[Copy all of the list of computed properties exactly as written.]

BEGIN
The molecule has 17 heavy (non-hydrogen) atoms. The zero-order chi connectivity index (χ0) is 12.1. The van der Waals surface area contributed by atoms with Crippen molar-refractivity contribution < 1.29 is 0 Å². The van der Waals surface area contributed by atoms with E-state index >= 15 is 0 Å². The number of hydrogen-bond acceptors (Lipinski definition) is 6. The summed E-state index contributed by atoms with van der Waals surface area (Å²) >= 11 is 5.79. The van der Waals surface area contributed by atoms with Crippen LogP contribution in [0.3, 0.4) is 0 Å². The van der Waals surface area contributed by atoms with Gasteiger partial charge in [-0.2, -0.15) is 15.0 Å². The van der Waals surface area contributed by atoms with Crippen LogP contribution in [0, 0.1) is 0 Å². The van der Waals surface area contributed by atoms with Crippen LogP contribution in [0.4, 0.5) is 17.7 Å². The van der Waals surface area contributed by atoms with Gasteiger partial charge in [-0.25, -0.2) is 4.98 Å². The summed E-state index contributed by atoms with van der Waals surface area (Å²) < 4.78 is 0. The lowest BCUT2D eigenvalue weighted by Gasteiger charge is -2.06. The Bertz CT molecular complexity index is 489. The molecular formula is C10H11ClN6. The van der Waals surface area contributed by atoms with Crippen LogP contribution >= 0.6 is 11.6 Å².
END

The molecule has 17 heavy (non-hydrogen) atoms. The zero-order chi connectivity index (χ0) is 12.1. The van der Waals surface area contributed by atoms with Crippen molar-refractivity contribution < 1.29 is 0 Å². The van der Waals surface area contributed by atoms with E-state index >= 15 is 0 Å². The number of hydrogen-bond acceptors (Lipinski definition) is 6. The summed E-state index contributed by atoms with van der Waals surface area (Å²) >= 11 is 5.79. The van der Waals surface area contributed by atoms with Crippen LogP contribution in [0.3, 0.4) is 0 Å². The van der Waals surface area contributed by atoms with Gasteiger partial charge in [-0.2, -0.15) is 15.0 Å². The van der Waals surface area contributed by atoms with Crippen LogP contribution in [0, 0.1) is 0 Å². The van der Waals surface area contributed by atoms with Crippen LogP contribution in [0.4, 0.5) is 17.7 Å². The van der Waals surface area contributed by atoms with Gasteiger partial charge in [-0.25, -0.2) is 4.98 Å². The summed E-state index contributed by atoms with van der Waals surface area (Å²) < 4.78 is 0. The lowest BCUT2D eigenvalue weighted by Gasteiger charge is -2.06. The Bertz CT molecular complexity index is 489. The molecular formula is C10H11ClN6. The van der Waals surface area contributed by atoms with Crippen LogP contribution >= 0.6 is 11.6 Å².